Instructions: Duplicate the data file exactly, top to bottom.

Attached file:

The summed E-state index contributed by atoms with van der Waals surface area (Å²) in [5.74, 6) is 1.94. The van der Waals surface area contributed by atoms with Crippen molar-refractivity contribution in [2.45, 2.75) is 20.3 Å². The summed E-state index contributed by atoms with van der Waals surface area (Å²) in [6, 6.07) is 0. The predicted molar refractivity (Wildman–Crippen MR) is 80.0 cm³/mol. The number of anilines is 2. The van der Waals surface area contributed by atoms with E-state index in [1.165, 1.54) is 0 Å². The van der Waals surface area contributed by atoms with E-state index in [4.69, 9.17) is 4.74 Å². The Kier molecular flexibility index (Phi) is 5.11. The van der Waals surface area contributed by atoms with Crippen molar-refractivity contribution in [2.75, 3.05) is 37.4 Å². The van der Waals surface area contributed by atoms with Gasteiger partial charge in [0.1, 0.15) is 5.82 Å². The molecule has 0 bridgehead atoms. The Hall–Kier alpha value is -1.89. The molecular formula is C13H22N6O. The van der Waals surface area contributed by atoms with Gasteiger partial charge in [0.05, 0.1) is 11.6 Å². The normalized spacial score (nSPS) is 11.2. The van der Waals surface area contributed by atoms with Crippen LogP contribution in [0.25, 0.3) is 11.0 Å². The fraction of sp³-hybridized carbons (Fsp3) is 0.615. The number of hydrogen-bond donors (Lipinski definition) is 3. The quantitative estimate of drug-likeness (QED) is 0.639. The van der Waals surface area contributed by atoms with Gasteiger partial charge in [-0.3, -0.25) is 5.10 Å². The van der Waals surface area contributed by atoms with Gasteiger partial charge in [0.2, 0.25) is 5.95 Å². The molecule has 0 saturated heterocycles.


The summed E-state index contributed by atoms with van der Waals surface area (Å²) in [5.74, 6) is 1.94. The van der Waals surface area contributed by atoms with Crippen molar-refractivity contribution in [2.45, 2.75) is 20.3 Å². The summed E-state index contributed by atoms with van der Waals surface area (Å²) in [6, 6.07) is 0. The predicted molar refractivity (Wildman–Crippen MR) is 80.0 cm³/mol. The number of anilines is 2. The van der Waals surface area contributed by atoms with E-state index in [1.165, 1.54) is 0 Å². The van der Waals surface area contributed by atoms with E-state index in [4.69, 9.17) is 4.74 Å². The Kier molecular flexibility index (Phi) is 5.11. The van der Waals surface area contributed by atoms with Crippen molar-refractivity contribution in [2.75, 3.05) is 37.4 Å². The van der Waals surface area contributed by atoms with Gasteiger partial charge in [0.1, 0.15) is 5.82 Å². The molecule has 0 bridgehead atoms. The Hall–Kier alpha value is -1.89. The molecular formula is C13H22N6O. The van der Waals surface area contributed by atoms with Gasteiger partial charge in [0.05, 0.1) is 11.6 Å². The normalized spacial score (nSPS) is 11.2. The van der Waals surface area contributed by atoms with Crippen LogP contribution in [0.25, 0.3) is 11.0 Å². The fraction of sp³-hybridized carbons (Fsp3) is 0.615. The number of hydrogen-bond donors (Lipinski definition) is 3. The quantitative estimate of drug-likeness (QED) is 0.639. The van der Waals surface area contributed by atoms with Gasteiger partial charge in [-0.3, -0.25) is 5.10 Å². The van der Waals surface area contributed by atoms with Gasteiger partial charge in [0.2, 0.25) is 5.95 Å². The molecule has 0 saturated heterocycles.